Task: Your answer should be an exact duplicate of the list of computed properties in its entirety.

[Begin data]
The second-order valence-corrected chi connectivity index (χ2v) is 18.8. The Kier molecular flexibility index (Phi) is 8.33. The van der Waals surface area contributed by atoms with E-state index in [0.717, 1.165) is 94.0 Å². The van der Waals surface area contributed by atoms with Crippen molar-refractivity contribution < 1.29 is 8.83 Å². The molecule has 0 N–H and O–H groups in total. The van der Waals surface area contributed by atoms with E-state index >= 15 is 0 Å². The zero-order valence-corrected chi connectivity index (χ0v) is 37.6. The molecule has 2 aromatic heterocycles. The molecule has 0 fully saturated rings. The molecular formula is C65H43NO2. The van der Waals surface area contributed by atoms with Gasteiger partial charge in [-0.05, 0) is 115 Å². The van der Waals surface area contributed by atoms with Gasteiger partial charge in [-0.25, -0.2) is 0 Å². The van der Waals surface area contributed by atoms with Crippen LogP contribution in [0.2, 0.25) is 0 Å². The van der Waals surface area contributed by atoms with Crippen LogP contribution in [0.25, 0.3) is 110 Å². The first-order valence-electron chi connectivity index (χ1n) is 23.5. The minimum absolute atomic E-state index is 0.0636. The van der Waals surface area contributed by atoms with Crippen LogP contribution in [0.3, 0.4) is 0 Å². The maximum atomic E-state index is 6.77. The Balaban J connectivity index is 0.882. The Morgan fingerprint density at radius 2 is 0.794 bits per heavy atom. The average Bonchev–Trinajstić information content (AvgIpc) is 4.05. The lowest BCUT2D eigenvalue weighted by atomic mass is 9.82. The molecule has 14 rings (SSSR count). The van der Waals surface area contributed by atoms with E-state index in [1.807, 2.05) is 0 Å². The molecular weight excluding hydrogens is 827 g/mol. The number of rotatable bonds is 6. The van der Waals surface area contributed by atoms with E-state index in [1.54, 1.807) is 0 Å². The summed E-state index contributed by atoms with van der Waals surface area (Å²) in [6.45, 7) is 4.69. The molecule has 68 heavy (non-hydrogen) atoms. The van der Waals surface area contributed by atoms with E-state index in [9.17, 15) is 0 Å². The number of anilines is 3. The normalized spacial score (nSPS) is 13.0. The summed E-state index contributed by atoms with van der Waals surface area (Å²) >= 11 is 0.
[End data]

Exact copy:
The second-order valence-corrected chi connectivity index (χ2v) is 18.8. The Kier molecular flexibility index (Phi) is 8.33. The van der Waals surface area contributed by atoms with E-state index in [0.717, 1.165) is 94.0 Å². The van der Waals surface area contributed by atoms with Crippen molar-refractivity contribution < 1.29 is 8.83 Å². The molecule has 0 N–H and O–H groups in total. The van der Waals surface area contributed by atoms with E-state index >= 15 is 0 Å². The zero-order valence-corrected chi connectivity index (χ0v) is 37.6. The molecule has 2 aromatic heterocycles. The molecule has 0 fully saturated rings. The molecular formula is C65H43NO2. The van der Waals surface area contributed by atoms with Gasteiger partial charge in [-0.05, 0) is 115 Å². The van der Waals surface area contributed by atoms with Gasteiger partial charge in [-0.25, -0.2) is 0 Å². The van der Waals surface area contributed by atoms with Crippen LogP contribution in [0.2, 0.25) is 0 Å². The van der Waals surface area contributed by atoms with Crippen LogP contribution in [0.25, 0.3) is 110 Å². The first-order valence-electron chi connectivity index (χ1n) is 23.5. The minimum absolute atomic E-state index is 0.0636. The van der Waals surface area contributed by atoms with Crippen LogP contribution in [0.3, 0.4) is 0 Å². The maximum atomic E-state index is 6.77. The Balaban J connectivity index is 0.882. The Morgan fingerprint density at radius 2 is 0.794 bits per heavy atom. The average Bonchev–Trinajstić information content (AvgIpc) is 4.05. The lowest BCUT2D eigenvalue weighted by atomic mass is 9.82. The molecule has 14 rings (SSSR count). The van der Waals surface area contributed by atoms with E-state index in [1.807, 2.05) is 0 Å². The molecular weight excluding hydrogens is 827 g/mol. The number of rotatable bonds is 6. The van der Waals surface area contributed by atoms with E-state index in [1.54, 1.807) is 0 Å². The summed E-state index contributed by atoms with van der Waals surface area (Å²) in [6.45, 7) is 4.69. The molecule has 68 heavy (non-hydrogen) atoms. The van der Waals surface area contributed by atoms with E-state index in [9.17, 15) is 0 Å². The number of anilines is 3. The normalized spacial score (nSPS) is 13.0. The summed E-state index contributed by atoms with van der Waals surface area (Å²) >= 11 is 0.